The challenge of recognizing and managing complications of advanced Parkinson’s disease

The recurrence of classical motor symptoms of Parkinson’s disease (PD) signifies the end of the stable “honeymoon” period during which PD motor symptoms can be managed, and the progression to later-stage PD said Professor Angelo Antonini, MD, of the University of Padua, Italy during a plenary session at the 2019 MDS Congress held in Nice, France.

Signs of progression to advanced PD include the “wearing-off” of motor symptom control between doses of levodopa, development of involuntary movements (dyskinesias), problems with gait and balance control, cognitive impairment and other non-motor symptoms.1 In fact, 80% of patients experience motor complications 4 years after initiation of PD therapy regardless of the type of initial treatment given.2

Therapeutic management of advanced PD aims to extend levodopa benefit while minimizing motor complications and includes the implementation of drug infusion and surgical techniques.3

The challenge of managing OFF time in late stage PD is large, as the severity of OFF varies between patients; some patients experience more OFF time but have good overall function, while other patients with a much shorter amount of OFF time may suffer a dramatic worsening in mobility during the OFF state, said Professor Antonini.

The challenge of managing OFF time in advanced PD is great – as the extent and severity of OFF time varies from patient to patient

The presence of disabling non-motor features during OFF time such as pain, bladder dysfunction, or mood changes worsen the patient’s perception of OFF-related severity. Patients with PD rate “wearing-off” as the greatest challenge with their levodopa therapy.4

“Ask, ask, ask” to identify cognitive, behavioral and psychiatric problems associated with PD was the take home message stressed by Professor Jennifer Goldman, MD, of the Northwestern University Feinberg School of Medicine, Chicago, IL, USA.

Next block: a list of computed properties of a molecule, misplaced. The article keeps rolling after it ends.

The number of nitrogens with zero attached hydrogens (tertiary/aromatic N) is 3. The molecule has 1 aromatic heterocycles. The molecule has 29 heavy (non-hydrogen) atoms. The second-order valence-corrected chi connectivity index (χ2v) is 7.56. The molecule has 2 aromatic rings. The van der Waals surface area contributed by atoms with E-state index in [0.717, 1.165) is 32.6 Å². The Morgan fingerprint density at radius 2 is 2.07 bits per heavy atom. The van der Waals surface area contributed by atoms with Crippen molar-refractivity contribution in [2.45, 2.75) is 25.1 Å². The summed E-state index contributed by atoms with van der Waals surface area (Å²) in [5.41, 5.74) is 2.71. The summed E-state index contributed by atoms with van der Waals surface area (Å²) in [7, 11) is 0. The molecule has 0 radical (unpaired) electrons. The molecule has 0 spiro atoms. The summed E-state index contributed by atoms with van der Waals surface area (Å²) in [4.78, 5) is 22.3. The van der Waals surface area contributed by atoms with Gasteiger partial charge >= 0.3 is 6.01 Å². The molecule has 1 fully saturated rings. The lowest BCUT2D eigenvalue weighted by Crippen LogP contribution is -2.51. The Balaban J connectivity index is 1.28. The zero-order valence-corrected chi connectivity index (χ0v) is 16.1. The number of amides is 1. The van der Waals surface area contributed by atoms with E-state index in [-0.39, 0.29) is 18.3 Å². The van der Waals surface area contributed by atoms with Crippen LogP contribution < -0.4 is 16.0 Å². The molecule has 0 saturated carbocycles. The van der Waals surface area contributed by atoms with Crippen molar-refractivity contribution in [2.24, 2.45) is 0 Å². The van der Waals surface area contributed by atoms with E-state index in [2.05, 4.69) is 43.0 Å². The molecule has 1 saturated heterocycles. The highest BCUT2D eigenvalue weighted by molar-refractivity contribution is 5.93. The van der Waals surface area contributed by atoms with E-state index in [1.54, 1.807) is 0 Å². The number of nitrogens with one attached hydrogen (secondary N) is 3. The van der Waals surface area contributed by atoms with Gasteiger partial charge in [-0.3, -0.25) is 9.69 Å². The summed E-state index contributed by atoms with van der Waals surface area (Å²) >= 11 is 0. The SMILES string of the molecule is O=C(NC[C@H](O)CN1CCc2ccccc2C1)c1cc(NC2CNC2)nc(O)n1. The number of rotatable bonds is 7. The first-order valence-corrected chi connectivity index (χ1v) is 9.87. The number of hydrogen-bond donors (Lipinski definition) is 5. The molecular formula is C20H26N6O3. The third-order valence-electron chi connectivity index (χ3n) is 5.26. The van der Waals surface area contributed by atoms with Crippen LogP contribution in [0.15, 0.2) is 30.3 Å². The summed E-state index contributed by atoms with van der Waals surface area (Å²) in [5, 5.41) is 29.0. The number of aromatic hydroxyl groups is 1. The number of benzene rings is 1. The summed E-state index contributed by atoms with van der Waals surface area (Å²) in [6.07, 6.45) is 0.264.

“Ask, ask, ask to identify cognitive, behavioral and psychiatric problems associated with PD”

Cognitive, behavioral and psychiatric symptoms are common in PD - despite often being under-reported by patients and under-detected by doctors - and can occur throughout the disease course.5 Yet, the identification of cognitive, behavioral and psychiatric disturbances may be achieved through asking the patient, reporting from the patient and carer, clinical observation, objective evidence and diagnostic criteria.

Neuropsychiatric symptoms in PD, in particular, have a substantial impact on patients and carers increasing morbidity and mortality, and reducing quality of life.6,7

A broad spectrum of symptoms including apathy, depression, anxiety, irritability, mild cognitive impairment, impulse control disorders, and psychosis are possible, some as a side-effect of dopaminergic medications, and increasingly as PD progresses. It is now recognized that these symptoms should be discussed at all stages of PD and neuropsychiatric fluctuations scales have been developed.8 Currently, few treatments are available that target PD dementia and neuropsychiatric symptoms,9 and more research is needed, summarized Professor Goldman.

In the final presentation, Professor Nir Giladi, MD of the Tel-Aviv University, Israel turned the audience’s attention to the issue of postural instability and gait disturbances in PD. Gait impairments are among the most common and disabling symptoms of PD, that impair quality of life and predict mortality, and yet gait is not routinely quantitatively assessed.10

Postural instability and gait disturbances are among the most common and disabling symptoms of PD that impair quality of life and predict mortality